The number of stars is permanently fixed at 12 and does not represent the number of member States of the EU. The number symbolises perfection and plenitude, in the same way as the 12 months of the year or the 12 apostles. Legend attributes the creation of the flag to a statue of the Virgin crowned with 12 stars, with the founding fathers of Europe in the 1950s being sensitive to religious values. It is interesting to note that the Council of Europe had offered the Cathedral of Strasbourg a stained glass window representing Virgin Mary to replace the one that was destroyed by the Allied bombings.

The European Anthem

The prelude to Ode to Joy of Ludwig van Beethoven’s 9th symphony was chosen as the European anthem in 1971 and was publicly presented on the Day of Europe on 9 May, 1972.


The European Parliament

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The European Parliament © French Moments

One of the most powerful institutions in the European Union, the European Parliament represents the interests of some 500 million European citizens.

Prior to the inauguration of the new building in 1999, the European Members of Parliament had their headquarters in the Chamber of the Palace of the Council of Europe, on the other side of the river. With the European Union expanding regularly, it was necessary to find a more spacious location for the European MPs and to respond to parliamentary demands (interpreting cabins, technologies associated with voting, offices, etc).

The huge glass pavilion leaves no visitor unmoved. The building is an architectural, and above all technical, prowess. It was necessary to find the most adequate means of including a 750 seat Chamber (the largest in Europe), 1,133 offices, work spaces and relaxation areas, as well as adjacent administrative services. These complex constraints were carried out by the architecture firm Studio Europe, which delivered the building in 1999.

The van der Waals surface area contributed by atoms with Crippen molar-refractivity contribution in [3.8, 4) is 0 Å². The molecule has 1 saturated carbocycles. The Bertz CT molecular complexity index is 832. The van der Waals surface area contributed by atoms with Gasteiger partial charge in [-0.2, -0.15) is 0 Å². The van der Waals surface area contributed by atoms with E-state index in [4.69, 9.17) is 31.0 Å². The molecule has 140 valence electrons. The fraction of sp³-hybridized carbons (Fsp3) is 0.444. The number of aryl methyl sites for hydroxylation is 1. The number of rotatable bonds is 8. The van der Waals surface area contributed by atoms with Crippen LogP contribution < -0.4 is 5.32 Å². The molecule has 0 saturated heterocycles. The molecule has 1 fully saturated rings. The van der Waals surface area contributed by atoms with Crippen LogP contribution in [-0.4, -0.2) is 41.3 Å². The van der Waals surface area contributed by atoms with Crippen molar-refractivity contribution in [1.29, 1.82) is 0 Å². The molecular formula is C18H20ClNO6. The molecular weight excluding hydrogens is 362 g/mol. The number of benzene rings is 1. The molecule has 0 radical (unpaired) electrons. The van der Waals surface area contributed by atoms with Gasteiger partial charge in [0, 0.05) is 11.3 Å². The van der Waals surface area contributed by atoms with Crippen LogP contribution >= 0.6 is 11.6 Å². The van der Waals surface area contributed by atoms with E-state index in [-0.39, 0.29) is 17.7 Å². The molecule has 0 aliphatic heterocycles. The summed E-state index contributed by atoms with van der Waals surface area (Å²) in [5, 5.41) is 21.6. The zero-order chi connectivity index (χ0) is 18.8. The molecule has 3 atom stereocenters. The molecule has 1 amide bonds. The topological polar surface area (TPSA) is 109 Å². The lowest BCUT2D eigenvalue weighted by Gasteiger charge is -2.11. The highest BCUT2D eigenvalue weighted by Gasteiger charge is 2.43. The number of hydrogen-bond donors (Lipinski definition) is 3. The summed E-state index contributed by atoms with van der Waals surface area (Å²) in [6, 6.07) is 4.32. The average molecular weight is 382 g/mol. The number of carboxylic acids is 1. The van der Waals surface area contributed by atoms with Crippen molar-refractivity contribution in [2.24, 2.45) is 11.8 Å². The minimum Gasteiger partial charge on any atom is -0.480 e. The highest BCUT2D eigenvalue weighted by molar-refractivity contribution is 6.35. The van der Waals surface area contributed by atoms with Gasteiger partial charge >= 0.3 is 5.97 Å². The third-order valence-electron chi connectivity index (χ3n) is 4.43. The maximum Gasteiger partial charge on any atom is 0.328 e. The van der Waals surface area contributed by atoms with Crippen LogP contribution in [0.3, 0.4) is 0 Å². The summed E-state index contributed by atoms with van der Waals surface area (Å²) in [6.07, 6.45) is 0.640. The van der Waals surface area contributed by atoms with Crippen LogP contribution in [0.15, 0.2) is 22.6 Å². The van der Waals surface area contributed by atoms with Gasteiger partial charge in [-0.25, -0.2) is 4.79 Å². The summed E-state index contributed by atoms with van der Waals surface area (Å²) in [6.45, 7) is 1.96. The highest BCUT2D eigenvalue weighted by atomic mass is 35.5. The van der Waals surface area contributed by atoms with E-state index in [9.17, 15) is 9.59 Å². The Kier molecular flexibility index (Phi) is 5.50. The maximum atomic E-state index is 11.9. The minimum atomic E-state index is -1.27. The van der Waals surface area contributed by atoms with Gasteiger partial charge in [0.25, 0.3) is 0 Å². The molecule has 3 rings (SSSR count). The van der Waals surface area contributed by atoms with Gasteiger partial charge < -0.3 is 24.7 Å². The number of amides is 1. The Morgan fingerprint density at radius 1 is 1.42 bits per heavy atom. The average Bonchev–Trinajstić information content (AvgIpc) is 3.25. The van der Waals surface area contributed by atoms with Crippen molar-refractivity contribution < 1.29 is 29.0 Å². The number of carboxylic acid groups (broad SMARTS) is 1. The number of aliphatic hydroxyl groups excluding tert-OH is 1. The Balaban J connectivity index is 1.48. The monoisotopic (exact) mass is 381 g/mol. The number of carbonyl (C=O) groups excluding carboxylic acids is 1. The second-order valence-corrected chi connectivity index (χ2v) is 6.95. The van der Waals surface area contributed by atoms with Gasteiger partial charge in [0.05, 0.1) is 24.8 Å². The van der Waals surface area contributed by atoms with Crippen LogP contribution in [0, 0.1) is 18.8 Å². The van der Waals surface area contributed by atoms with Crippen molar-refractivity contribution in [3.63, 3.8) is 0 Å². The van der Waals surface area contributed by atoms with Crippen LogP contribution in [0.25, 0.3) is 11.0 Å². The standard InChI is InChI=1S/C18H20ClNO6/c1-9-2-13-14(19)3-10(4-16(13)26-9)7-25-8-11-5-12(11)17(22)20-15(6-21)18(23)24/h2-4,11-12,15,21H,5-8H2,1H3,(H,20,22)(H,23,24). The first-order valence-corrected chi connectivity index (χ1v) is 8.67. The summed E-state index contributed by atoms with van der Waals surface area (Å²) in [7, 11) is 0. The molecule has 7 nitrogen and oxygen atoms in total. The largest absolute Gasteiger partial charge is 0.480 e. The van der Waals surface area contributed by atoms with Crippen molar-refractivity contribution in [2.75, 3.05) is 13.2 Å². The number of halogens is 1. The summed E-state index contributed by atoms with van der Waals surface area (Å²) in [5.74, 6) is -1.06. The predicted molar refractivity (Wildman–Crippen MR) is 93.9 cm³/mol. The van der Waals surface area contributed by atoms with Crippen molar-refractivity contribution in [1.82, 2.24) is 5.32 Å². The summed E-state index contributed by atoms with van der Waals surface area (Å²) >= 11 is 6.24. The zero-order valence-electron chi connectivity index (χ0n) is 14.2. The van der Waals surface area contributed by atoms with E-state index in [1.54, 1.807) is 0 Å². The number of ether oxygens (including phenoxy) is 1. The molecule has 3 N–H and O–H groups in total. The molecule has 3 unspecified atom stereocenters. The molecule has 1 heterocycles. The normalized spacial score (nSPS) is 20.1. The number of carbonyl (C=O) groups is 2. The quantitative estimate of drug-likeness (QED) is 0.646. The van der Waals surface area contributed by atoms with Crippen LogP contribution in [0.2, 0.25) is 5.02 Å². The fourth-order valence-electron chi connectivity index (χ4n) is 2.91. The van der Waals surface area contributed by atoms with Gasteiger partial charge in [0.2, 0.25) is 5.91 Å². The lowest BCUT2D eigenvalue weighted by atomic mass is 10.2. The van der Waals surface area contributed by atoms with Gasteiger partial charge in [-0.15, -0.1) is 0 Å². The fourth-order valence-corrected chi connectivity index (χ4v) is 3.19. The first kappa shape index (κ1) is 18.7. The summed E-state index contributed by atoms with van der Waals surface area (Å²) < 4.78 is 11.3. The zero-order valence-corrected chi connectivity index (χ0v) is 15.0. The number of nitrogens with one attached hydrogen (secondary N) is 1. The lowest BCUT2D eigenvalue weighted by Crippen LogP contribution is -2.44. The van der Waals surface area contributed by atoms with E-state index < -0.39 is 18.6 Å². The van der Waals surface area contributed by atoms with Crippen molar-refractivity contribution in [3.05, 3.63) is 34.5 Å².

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The European Parliament © French Moments

From the Ill River, the Parliament Building can be seen along a monumental glass façade which seems to symbolise the spirit of transparency of the European democracy. From the other side, the building’s facade is completely different, and for many, it oddly resembles the ruins of the Colosseum in Rome. Two large geometric figures are visible: the ellipse (the tower, at 60 metres high and 100 metres in diameter) that contains the circle (the Chamber) … and the circle that contains the ellipse. This allegory of tensions between the circle and the ellipse illustrates the confrontation and the alliance in the life of a democracy.

The building of the European Parliament was named “Louise-Weiss”, in honour of its first president.

Much has been written about the location of the Parliament’s headquarters. The plenary sessions take place in Strasbourg, while some additional meetings are held in Brussels and its general Secretariat in Luxembourg. Under pressure from lobby groups wanting the Parliament Building to be moved to Brussels, the European Council in Edinburgh confirmed Strasbourg as the official seat for the Parliament in December 1992, by the mutual insistence of François Mitterrand and Helmut Kohl.


The Human Rights Palace

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European Court of Human’s Right © French Moments

The Human Rights Palace is a futuristic building by architect Richard Rogers and was inaugurated in 1998. It stands parallel to the right bank of the Ill River, at the point of its convergence with the Marne-Rhine Canal.